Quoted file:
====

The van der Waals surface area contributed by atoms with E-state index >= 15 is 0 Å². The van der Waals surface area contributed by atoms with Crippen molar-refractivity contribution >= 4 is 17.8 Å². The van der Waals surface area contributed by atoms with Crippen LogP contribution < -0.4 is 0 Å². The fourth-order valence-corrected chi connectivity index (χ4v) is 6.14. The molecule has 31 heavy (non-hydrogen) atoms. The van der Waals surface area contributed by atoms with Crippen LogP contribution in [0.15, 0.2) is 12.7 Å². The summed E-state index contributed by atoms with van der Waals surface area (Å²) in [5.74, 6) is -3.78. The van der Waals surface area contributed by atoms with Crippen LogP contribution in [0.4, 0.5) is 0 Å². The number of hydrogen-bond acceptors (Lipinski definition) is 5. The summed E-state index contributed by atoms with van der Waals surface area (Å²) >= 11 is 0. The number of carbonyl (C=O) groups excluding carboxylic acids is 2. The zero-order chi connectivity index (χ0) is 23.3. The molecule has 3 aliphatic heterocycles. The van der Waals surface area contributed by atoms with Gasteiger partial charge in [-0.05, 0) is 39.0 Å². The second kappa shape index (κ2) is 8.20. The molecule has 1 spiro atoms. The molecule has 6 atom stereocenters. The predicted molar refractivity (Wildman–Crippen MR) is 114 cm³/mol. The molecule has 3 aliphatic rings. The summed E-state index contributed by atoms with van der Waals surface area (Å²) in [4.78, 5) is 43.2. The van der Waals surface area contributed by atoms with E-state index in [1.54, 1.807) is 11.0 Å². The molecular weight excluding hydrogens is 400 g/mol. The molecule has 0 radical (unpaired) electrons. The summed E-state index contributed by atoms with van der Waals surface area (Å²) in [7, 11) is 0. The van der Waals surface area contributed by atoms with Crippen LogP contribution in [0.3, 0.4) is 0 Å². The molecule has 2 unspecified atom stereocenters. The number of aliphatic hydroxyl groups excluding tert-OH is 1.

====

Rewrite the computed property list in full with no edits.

The van der Waals surface area contributed by atoms with E-state index >= 15 is 0 Å². The van der Waals surface area contributed by atoms with Crippen molar-refractivity contribution >= 4 is 17.8 Å². The van der Waals surface area contributed by atoms with Crippen LogP contribution < -0.4 is 0 Å². The fourth-order valence-corrected chi connectivity index (χ4v) is 6.14. The molecule has 31 heavy (non-hydrogen) atoms. The van der Waals surface area contributed by atoms with Crippen LogP contribution in [0.15, 0.2) is 12.7 Å². The summed E-state index contributed by atoms with van der Waals surface area (Å²) in [5.74, 6) is -3.78. The van der Waals surface area contributed by atoms with Crippen LogP contribution in [0.4, 0.5) is 0 Å². The number of hydrogen-bond acceptors (Lipinski definition) is 5. The summed E-state index contributed by atoms with van der Waals surface area (Å²) >= 11 is 0. The number of carbonyl (C=O) groups excluding carboxylic acids is 2. The zero-order chi connectivity index (χ0) is 23.3. The molecule has 3 aliphatic heterocycles. The van der Waals surface area contributed by atoms with Gasteiger partial charge in [-0.05, 0) is 39.0 Å². The second kappa shape index (κ2) is 8.20. The molecule has 1 spiro atoms. The molecule has 6 atom stereocenters. The predicted molar refractivity (Wildman–Crippen MR) is 114 cm³/mol. The molecule has 3 aliphatic rings. The summed E-state index contributed by atoms with van der Waals surface area (Å²) in [4.78, 5) is 43.2. The van der Waals surface area contributed by atoms with E-state index in [1.54, 1.807) is 11.0 Å². The molecular weight excluding hydrogens is 400 g/mol. The molecule has 0 radical (unpaired) electrons. The summed E-state index contributed by atoms with van der Waals surface area (Å²) in [7, 11) is 0. The van der Waals surface area contributed by atoms with Crippen LogP contribution in [0.3, 0.4) is 0 Å². The molecule has 2 unspecified atom stereocenters. The number of aliphatic hydroxyl groups excluding tert-OH is 1.